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your catholicism is stronger than mine. >> do you suggesting -- >> do you agree with the pardon? >> are you suggesting these other people who were pardoned didn't do wrong things? let's go back through every one of the obama pardons. i think you'd see -- there. >> are different levels and different issues. do you agree with the pardon just to get an answer? >> i don't agree with the timing of the pardon. i think he should have been sentenced. maybe he should have served some time. that would have been my preference. but as far as the actual pardon, i probably would have done it myself at some point, yes. jen psaki, you pardoned lots of people, bad people. so why should there be any outrage about what the new president is doing? what is your response? >> well, look. i think on the legal front that. >> went through a process and a consideration that went through the department of justice. and that didn't happen here, which i think is raising a lot of red flags for people. but chris, i think to your morality point, the issue here is this is ripping open -- he is
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almost a symbol of a lot of the racial divisions that have been a part of our country and our fabric for decades about the treatment, the disparity of treatment between people of different racial backgrounds by law enforcement officials. and that is a painful reminder to a lot of people of that. so that's why. needed unity and not division. >> rick. >> i would say that's probe going to be the case in any high profile part. you go back to private manning and the decision by president obama to give that pardon. that certainly ripped open a lot of wounds that a lot of people was harmed by the informing that was leaked. i'd say it was an immorale -- >> but president obama didn't say what chelsea manning did was
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okay, in fact she's a hero. >> and he commuted her. >> right. the president's reckoning was she served enough looking in other cases in similar nature and context. this is enough time so -- >> but what president trump is saying here isn't, he's done enough time, it's, he don't nothing wrong. violating two federal orders, two judges found him in contempt, doesn't find anything wrong with that he's a hero do you like that message rick? >> i don't like that message. i think there's certainly a lot of evidence out there that he wasn't treated fairly by the system. i think it's one thing to do that and another thing to rebel in suggesting that he was a hero. i think in some respects, if you look at his history, certainly he served this country if a lot of different respects and served it admirably. if he's referring to other thing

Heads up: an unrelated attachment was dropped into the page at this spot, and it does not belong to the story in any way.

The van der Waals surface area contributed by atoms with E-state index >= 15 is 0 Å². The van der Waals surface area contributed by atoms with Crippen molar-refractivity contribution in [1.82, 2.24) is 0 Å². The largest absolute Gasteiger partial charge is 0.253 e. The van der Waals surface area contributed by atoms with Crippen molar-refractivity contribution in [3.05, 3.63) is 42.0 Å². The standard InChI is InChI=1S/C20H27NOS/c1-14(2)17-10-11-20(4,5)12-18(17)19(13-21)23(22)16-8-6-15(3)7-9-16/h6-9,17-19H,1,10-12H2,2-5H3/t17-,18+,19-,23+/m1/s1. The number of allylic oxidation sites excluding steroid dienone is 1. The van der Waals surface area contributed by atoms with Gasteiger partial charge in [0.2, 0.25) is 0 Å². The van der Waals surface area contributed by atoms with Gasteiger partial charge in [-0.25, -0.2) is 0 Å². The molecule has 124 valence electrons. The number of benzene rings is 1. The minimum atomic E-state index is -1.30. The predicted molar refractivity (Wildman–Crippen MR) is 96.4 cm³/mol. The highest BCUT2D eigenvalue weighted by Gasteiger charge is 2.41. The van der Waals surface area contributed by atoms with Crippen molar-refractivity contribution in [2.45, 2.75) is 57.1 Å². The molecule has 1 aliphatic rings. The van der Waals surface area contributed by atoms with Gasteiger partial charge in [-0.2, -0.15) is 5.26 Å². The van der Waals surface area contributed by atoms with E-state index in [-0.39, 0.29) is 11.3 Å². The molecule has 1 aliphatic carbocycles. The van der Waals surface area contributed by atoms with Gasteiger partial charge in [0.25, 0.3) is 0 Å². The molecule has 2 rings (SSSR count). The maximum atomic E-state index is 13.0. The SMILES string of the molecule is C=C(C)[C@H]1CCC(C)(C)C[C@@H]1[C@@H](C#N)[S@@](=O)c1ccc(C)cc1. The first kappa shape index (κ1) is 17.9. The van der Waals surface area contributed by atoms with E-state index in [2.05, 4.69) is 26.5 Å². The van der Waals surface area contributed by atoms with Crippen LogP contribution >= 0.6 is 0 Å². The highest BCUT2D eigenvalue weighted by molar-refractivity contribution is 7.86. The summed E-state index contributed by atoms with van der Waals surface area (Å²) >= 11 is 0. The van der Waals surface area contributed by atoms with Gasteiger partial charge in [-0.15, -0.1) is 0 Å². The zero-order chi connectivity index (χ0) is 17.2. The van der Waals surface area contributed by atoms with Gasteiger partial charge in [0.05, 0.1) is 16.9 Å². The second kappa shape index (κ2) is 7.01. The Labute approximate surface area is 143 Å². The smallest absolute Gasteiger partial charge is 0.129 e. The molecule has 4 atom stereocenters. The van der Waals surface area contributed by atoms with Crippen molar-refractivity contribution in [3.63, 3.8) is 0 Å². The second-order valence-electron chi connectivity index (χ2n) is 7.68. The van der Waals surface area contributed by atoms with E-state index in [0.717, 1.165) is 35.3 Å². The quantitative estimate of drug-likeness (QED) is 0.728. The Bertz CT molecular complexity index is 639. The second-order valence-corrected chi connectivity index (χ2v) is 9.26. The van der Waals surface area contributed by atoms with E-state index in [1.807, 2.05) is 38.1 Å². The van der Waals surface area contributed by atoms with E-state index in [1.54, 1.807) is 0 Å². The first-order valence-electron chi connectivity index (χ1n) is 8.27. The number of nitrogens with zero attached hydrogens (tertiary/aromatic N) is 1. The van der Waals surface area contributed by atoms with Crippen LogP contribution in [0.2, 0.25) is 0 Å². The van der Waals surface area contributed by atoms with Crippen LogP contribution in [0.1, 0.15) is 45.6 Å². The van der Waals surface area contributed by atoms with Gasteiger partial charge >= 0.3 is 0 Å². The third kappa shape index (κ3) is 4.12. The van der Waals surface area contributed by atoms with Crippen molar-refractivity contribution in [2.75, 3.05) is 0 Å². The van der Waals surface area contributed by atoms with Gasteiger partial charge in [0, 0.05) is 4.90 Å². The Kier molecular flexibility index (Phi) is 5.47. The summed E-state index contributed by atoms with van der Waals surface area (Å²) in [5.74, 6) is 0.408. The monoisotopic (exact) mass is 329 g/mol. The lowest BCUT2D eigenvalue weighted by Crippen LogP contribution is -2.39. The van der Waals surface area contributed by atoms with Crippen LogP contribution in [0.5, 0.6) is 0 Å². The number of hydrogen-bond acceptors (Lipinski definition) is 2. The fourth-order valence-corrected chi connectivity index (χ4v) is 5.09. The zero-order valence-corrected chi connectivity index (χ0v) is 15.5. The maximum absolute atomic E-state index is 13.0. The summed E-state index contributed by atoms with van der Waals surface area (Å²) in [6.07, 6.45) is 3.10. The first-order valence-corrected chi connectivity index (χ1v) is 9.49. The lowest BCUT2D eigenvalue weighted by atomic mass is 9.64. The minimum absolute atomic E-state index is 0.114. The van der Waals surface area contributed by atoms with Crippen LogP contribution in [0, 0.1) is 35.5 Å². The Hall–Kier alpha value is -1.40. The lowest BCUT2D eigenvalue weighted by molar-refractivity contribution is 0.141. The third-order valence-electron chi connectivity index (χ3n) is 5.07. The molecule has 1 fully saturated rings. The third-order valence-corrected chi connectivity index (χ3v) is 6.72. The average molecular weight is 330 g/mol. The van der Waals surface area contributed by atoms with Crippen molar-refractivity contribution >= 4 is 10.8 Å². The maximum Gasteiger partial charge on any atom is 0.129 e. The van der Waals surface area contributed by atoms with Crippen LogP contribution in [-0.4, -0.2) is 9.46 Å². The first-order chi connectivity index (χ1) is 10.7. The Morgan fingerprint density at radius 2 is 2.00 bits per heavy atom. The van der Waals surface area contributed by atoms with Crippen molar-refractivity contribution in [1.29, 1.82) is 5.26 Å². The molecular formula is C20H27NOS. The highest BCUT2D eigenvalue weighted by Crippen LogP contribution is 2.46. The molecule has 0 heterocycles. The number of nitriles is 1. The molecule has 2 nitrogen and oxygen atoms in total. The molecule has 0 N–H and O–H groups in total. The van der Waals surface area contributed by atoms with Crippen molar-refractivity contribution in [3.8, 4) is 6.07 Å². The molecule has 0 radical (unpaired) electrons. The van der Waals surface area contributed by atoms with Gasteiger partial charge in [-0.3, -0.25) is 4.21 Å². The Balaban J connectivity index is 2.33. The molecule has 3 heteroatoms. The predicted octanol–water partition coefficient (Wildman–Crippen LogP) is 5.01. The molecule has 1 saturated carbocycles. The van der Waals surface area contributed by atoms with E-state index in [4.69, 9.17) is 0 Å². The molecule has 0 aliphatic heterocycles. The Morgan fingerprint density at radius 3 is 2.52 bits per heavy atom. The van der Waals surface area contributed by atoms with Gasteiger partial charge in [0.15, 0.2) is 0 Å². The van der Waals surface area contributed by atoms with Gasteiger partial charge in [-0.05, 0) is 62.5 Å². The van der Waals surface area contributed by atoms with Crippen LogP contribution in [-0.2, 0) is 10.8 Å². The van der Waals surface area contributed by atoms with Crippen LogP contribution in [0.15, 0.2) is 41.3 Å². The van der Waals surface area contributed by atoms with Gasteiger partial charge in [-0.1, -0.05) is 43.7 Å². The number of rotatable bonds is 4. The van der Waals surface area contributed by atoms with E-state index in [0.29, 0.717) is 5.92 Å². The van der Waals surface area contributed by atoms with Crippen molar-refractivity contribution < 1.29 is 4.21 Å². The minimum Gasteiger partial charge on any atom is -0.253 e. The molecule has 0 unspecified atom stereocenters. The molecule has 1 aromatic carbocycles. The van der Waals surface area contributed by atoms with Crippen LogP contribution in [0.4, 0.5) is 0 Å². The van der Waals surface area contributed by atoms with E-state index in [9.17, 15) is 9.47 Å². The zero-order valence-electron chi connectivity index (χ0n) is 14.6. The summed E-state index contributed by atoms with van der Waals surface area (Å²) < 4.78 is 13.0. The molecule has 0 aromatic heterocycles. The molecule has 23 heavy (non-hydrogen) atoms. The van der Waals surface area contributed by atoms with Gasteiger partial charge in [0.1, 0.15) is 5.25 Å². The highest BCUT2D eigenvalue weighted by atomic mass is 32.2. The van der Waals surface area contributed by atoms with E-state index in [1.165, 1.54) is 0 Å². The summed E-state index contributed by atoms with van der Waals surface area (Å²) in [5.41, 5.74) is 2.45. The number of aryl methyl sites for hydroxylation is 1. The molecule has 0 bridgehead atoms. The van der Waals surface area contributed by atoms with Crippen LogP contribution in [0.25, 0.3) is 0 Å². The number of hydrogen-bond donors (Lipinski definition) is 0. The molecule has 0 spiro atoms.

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in the service in what he did he's referring to having a long record if our country. >> he has a long record that's for sure. we'll let the historians sort it out. thank guys. up next we're going to look at how mother nature's hardest punches have brought out the best in all of us. highest in investor satisfaction with full service brokerage firms... again. and online equity trades are only $4.95... i mean you can't have low cost and be full service. it's impossible. it's like having your cake and eating it too. ask your broker if they offer award-winning full service and low costs. how am i going to explain this? if you don't like their answer, ask again at schwab. schwab, a modern approach to wealth management. whyou're not thinking clearly, so they called the fire department for us. i could hear crackling in the walls. my mind went totally blank. all i remember saying was, "my boyfriend's beating me"
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the hurricane is mother nature at her worst but it's brought out human nature at its best. >> guys jumping in to help out? >> yes, sir. >> where are you coming from? >> dick, city. >> what are you going to try to do? v >> save some lives. >> that manning coming from his own home to help others. he isn't the only one running or waiting towards the flood waters. a group of residences pulled
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dogs out of the water and saved them on boats. we've seen it time and time again people going out of their way to help others in need. some people in houston approaching the situation with a sense of humor. it's one of those laugh or cry moments. on a tough day after a tough weekend we'll hopefully leave you with a smile on your face as one houston family made the flooding of their living room literally, literally fishing for dinner. >> oh my god. >> that's not making the best of a bad situation, i don't know what is. thank you for watching us. "cnn tonight" is next. i was in a coma. well, i still deserve appreciation. who was there for you when you had amnesia? you know i can't remember that. stop this madness. if it's appreciation you want
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your voice is awesome. the x1 voice remote. xfinity. the future of awesome. breaking news, people are so in need of being rescued right now down in texas, along the gulf and what's happening with this hurricane. someone's going to join us in just moments who's in desperate need of help, water rushing into her pardon me she's there with her 1-year-old. thousands trapped. more rain on the way. president trump offers federal help from the government as he prepares to travel to the flood zone